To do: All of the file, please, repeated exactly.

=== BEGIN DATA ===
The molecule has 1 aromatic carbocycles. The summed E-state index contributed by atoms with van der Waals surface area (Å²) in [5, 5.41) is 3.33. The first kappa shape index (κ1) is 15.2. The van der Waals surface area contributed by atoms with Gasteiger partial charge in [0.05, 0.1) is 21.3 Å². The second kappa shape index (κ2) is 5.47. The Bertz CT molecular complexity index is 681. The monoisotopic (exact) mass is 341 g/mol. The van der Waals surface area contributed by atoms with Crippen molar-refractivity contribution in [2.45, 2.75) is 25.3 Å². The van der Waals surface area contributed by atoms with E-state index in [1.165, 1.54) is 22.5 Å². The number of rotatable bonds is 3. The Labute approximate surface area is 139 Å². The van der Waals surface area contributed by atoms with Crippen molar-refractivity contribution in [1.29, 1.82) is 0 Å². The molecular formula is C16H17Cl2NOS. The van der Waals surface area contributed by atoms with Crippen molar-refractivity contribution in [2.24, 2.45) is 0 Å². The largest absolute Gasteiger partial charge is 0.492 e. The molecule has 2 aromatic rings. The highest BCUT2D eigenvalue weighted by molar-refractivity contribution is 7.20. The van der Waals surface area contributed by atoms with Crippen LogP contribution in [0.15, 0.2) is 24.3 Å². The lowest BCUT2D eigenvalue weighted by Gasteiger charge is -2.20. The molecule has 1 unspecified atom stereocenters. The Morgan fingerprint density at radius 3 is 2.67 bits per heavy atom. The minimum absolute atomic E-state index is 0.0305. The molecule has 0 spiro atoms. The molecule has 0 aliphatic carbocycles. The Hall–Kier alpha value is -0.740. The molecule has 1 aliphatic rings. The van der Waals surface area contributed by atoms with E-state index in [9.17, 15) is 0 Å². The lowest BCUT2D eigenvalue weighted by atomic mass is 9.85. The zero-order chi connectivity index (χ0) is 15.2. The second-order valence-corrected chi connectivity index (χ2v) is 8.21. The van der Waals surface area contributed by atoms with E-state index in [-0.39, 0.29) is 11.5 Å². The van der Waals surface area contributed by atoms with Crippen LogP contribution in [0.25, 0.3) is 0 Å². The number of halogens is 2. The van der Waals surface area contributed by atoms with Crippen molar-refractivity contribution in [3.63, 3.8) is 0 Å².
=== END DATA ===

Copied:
The molecule has 1 aromatic carbocycles. The summed E-state index contributed by atoms with van der Waals surface area (Å²) in [5, 5.41) is 3.33. The first kappa shape index (κ1) is 15.2. The van der Waals surface area contributed by atoms with Gasteiger partial charge in [0.05, 0.1) is 21.3 Å². The second kappa shape index (κ2) is 5.47. The Bertz CT molecular complexity index is 681. The monoisotopic (exact) mass is 341 g/mol. The van der Waals surface area contributed by atoms with Crippen molar-refractivity contribution in [2.45, 2.75) is 25.3 Å². The van der Waals surface area contributed by atoms with E-state index in [1.165, 1.54) is 22.5 Å². The number of rotatable bonds is 3. The Labute approximate surface area is 139 Å². The van der Waals surface area contributed by atoms with Crippen molar-refractivity contribution in [1.29, 1.82) is 0 Å². The molecular formula is C16H17Cl2NOS. The van der Waals surface area contributed by atoms with Crippen molar-refractivity contribution in [2.24, 2.45) is 0 Å². The largest absolute Gasteiger partial charge is 0.492 e. The molecule has 2 aromatic rings. The highest BCUT2D eigenvalue weighted by molar-refractivity contribution is 7.20. The van der Waals surface area contributed by atoms with Crippen LogP contribution in [0.15, 0.2) is 24.3 Å². The lowest BCUT2D eigenvalue weighted by Gasteiger charge is -2.20. The molecule has 1 unspecified atom stereocenters. The Morgan fingerprint density at radius 3 is 2.67 bits per heavy atom. The minimum absolute atomic E-state index is 0.0305. The molecule has 0 spiro atoms. The molecule has 0 aliphatic carbocycles. The Hall–Kier alpha value is -0.740. The molecule has 1 aliphatic rings. The van der Waals surface area contributed by atoms with E-state index in [9.17, 15) is 0 Å². The lowest BCUT2D eigenvalue weighted by atomic mass is 9.85. The zero-order chi connectivity index (χ0) is 15.2. The second-order valence-corrected chi connectivity index (χ2v) is 8.21. The van der Waals surface area contributed by atoms with E-state index in [-0.39, 0.29) is 11.5 Å². The van der Waals surface area contributed by atoms with Crippen LogP contribution in [0.25, 0.3) is 0 Å². The number of halogens is 2. The van der Waals surface area contributed by atoms with Crippen molar-refractivity contribution in [3.63, 3.8) is 0 Å².